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Method to the apparent madness


 At the end of last week’s session, Chris had me drop to floor and do as many push-ups as I could manage after my very first session focusing on weights only, to see just how hard I’d worked.

I think I managed seven before my elbows finally buckled and I face-planted the floor. But this week, we were going to go one better.

With my regular trips to the gym and cardio work still going alright on their own (I’m well back on track now that a month of birthdays, weddings and holidays are out if the way…), this was going to be another weights session like last week.

Squats, deadlifts and incline bench presses were all involved (hey, I didn’t even know what any of those were two weeks ago), with, in some cases, the weights just that little bit heavier than last time. But that wasn’t the only difference here. Whereas last week Chris had me doing push-ups at the end of the session, today he had me doing 10 push-ups in between each set. In between. Each set.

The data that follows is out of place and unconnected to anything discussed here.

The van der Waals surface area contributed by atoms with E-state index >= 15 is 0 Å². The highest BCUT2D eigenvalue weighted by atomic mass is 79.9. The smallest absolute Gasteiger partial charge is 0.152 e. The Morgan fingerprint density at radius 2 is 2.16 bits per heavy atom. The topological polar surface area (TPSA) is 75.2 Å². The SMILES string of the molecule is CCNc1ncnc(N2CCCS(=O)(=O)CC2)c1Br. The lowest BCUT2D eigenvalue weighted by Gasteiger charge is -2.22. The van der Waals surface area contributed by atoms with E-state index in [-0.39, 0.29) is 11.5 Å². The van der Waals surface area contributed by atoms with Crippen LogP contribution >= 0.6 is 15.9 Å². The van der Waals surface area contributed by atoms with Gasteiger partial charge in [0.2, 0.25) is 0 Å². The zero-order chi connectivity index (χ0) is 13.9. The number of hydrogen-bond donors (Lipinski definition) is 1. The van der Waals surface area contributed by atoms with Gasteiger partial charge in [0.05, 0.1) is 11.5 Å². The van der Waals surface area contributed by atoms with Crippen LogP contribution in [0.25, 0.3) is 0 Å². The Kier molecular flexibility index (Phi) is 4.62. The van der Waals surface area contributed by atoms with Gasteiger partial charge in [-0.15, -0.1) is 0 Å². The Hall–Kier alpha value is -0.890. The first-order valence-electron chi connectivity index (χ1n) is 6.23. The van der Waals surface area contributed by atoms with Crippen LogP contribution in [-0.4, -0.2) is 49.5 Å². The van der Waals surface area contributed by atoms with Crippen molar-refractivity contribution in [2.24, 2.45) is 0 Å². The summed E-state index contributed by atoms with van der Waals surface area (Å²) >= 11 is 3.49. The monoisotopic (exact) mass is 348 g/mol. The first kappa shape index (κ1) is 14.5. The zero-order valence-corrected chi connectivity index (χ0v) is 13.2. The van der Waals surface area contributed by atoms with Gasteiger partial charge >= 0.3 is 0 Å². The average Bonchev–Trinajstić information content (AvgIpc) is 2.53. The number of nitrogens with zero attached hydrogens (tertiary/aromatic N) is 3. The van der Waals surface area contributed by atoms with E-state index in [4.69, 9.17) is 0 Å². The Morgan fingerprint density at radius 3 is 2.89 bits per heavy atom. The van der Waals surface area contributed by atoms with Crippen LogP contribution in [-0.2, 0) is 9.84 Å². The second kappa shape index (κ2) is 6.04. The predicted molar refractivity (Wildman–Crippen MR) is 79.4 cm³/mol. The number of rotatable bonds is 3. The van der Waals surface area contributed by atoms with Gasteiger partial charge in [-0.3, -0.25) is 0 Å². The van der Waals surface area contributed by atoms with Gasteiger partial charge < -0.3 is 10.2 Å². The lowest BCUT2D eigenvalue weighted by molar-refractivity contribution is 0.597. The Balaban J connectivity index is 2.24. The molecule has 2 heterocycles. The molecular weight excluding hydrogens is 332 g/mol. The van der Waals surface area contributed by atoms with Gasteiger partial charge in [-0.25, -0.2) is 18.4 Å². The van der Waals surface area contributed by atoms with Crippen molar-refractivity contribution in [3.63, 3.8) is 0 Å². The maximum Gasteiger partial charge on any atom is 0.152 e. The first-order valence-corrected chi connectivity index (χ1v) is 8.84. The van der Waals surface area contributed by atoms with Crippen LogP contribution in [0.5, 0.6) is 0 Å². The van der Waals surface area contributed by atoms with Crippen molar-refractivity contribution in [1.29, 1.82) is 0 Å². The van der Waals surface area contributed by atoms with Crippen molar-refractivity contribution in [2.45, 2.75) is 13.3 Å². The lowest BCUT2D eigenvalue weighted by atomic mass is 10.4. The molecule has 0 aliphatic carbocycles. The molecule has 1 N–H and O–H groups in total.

Yep, it was hard. But there was a method to the apparent madness.

Using your own body weight by doing exercises like push-ups and crunches alongside weight training was, Chris explained, a kind of HIIT resistance training. I was soon learning that HIIT training wasn’t all about cardio: by keeping your muscles working continually throughout a resistance workout, you can keep the intensity high while working different muscle groups. It certainly felt that way. (And when, the following morning, I was dealing with the dreaded DOMS all over again, I was more than convinced…) It was tough, and tiring—but not tiring in the way that running or rowing tires you out. And that, I guess, was the whole point.

A quick cool down and some stretches at the end of the session and we were done.

It all still felt very new, and was still far outside of my comfort zone, but I still felt like I was getting better at it…

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